The findings themselves are potentially valuable additions to the evidence on the activity of adult safeguarding, being the most robust data collected in England on the views of adults at risk (and their family, friends, carers and IMCAs) about of the personal experiences of an adult safeguarding investigation. That these survey results are largely positive may reassure adult safeguarding practitioners and managers who are sometimes uncertain about the value of investigations .
Whilst the survey was well received by LAs and question 6, which could potentially form the new ASCOF safeguarding outcomes measure, provided useful results to the sector, further work is needed on the development of an effective, worthwhile and usable ASCOF measure for safeguarding. An important matter to resolve, which may be an intrinsic element of this specific measure, is how to analyse, represent and communicate the complex situation where participants who feel themselves (or the adult at risk they support) safer, are NOT happy with the outcome of the investigation. Similarly, an adult at risk (or their relative, friend, carer or IMCA) might NOT feel much safer, but still be happy with the outcome of the safeguarding investigation. A possible solution to this complication is for two new measures to be introduced, composed of question 5 (satisfaction with how the case was dealt with) and question 6 (how safe people now feel) so a more nuanced picture can be presented.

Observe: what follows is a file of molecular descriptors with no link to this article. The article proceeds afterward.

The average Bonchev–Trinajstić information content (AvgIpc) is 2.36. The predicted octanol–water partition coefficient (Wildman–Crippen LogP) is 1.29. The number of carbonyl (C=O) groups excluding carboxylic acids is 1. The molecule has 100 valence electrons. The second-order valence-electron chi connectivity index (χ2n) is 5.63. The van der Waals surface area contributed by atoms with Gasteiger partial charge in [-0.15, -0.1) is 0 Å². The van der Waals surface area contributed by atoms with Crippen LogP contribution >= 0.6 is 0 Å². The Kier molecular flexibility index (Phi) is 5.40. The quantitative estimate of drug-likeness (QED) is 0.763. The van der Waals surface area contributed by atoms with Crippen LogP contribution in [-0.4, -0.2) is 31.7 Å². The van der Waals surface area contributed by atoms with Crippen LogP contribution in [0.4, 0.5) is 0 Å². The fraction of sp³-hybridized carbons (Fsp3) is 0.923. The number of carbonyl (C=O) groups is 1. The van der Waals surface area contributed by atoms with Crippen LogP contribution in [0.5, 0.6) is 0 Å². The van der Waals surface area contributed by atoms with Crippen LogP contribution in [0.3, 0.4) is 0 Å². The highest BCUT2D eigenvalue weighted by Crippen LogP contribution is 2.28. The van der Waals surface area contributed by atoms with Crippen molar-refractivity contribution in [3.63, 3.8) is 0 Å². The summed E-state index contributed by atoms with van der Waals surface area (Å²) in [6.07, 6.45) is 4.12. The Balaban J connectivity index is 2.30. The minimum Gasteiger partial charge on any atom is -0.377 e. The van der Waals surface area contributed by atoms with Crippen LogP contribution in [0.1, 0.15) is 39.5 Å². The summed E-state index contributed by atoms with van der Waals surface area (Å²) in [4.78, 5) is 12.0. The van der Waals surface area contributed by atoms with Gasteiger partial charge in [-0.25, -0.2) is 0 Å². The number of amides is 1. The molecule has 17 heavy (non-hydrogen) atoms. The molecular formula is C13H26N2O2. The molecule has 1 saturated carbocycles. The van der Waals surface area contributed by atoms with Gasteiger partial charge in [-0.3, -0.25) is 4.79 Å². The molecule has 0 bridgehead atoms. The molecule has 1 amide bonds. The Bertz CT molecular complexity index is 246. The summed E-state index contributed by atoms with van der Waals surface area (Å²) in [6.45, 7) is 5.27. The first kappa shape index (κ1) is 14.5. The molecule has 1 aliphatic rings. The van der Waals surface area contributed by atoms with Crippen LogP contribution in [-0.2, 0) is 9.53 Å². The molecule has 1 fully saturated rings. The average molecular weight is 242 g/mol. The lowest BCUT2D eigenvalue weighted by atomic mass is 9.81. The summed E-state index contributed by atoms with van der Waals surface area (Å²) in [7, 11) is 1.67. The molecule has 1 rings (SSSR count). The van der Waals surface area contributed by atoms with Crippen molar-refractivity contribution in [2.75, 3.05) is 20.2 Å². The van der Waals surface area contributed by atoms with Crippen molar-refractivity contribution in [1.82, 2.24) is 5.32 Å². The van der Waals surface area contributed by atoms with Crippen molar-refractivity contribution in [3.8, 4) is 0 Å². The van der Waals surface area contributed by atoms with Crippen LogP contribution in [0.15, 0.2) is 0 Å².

An aim of the pilot was to ascertain if it was feasible for LAs to collect and return the required information to the HSCIC. As noted, although the pilot study met statistical confidence, the individual results for adults at risk did not. Improving recruitment of adults at risk to this survey would therefore be important for any future development and suggestions about an early mention to adults at risk and their representatives of a possible invitation to participate in a feedback survey would need to be explored. Some LAs considered that this approach would ease the burden of assessing eligibility; it would reassure potential participants (eliminating the need for ‘cold calling’); and potentially improve the response rate. It might however raise expectations or fears about how much contact adults at risk were likely to have with professionals and their opportunities for feedback. Further investigation is needed of the availability of assistance such as translation and communication assistance to promote equality of opportunity to take part in such a survey. The pilot highlighted that those people supporting the adult at risk are willing to provide feedback in many instances. Their views of the conduct of the investigation and of the outcome are important, where the adult at risk cannot provide a view.